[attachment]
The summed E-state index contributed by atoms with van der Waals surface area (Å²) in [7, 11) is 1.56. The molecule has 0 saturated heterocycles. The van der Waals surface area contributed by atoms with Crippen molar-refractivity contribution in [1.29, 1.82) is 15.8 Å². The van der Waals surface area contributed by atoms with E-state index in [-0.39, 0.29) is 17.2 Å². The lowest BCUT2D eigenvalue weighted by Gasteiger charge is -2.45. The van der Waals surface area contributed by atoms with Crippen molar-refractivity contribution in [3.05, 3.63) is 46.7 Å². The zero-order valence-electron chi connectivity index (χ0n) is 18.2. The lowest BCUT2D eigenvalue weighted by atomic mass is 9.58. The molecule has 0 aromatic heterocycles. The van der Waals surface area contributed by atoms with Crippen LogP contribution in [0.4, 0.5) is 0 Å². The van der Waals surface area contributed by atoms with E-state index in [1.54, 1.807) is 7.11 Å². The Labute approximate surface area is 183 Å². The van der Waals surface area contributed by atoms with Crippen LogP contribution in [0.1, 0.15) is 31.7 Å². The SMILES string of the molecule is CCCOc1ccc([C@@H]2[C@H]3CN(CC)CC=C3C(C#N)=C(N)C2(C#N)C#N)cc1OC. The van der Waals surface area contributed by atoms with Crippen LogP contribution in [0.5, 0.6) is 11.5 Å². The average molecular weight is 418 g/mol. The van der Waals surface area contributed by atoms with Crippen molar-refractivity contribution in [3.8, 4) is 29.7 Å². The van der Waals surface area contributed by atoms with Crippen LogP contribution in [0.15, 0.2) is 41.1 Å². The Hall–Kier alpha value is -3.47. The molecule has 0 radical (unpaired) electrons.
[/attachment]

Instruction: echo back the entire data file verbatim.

The summed E-state index contributed by atoms with van der Waals surface area (Å²) in [7, 11) is 1.56. The molecule has 0 saturated heterocycles. The van der Waals surface area contributed by atoms with Crippen molar-refractivity contribution in [1.29, 1.82) is 15.8 Å². The van der Waals surface area contributed by atoms with E-state index in [-0.39, 0.29) is 17.2 Å². The lowest BCUT2D eigenvalue weighted by Gasteiger charge is -2.45. The van der Waals surface area contributed by atoms with Crippen molar-refractivity contribution in [3.05, 3.63) is 46.7 Å². The zero-order valence-electron chi connectivity index (χ0n) is 18.2. The lowest BCUT2D eigenvalue weighted by atomic mass is 9.58. The molecule has 0 aromatic heterocycles. The van der Waals surface area contributed by atoms with Crippen LogP contribution in [0.4, 0.5) is 0 Å². The van der Waals surface area contributed by atoms with E-state index in [1.54, 1.807) is 7.11 Å². The Labute approximate surface area is 183 Å². The van der Waals surface area contributed by atoms with Crippen LogP contribution in [0.1, 0.15) is 31.7 Å². The SMILES string of the molecule is CCCOc1ccc([C@@H]2[C@H]3CN(CC)CC=C3C(C#N)=C(N)C2(C#N)C#N)cc1OC. The van der Waals surface area contributed by atoms with Crippen LogP contribution in [0.5, 0.6) is 11.5 Å². The average molecular weight is 418 g/mol. The van der Waals surface area contributed by atoms with Crippen molar-refractivity contribution in [3.8, 4) is 29.7 Å². The van der Waals surface area contributed by atoms with Crippen LogP contribution in [0.15, 0.2) is 41.1 Å². The Hall–Kier alpha value is -3.47. The molecule has 0 radical (unpaired) electrons.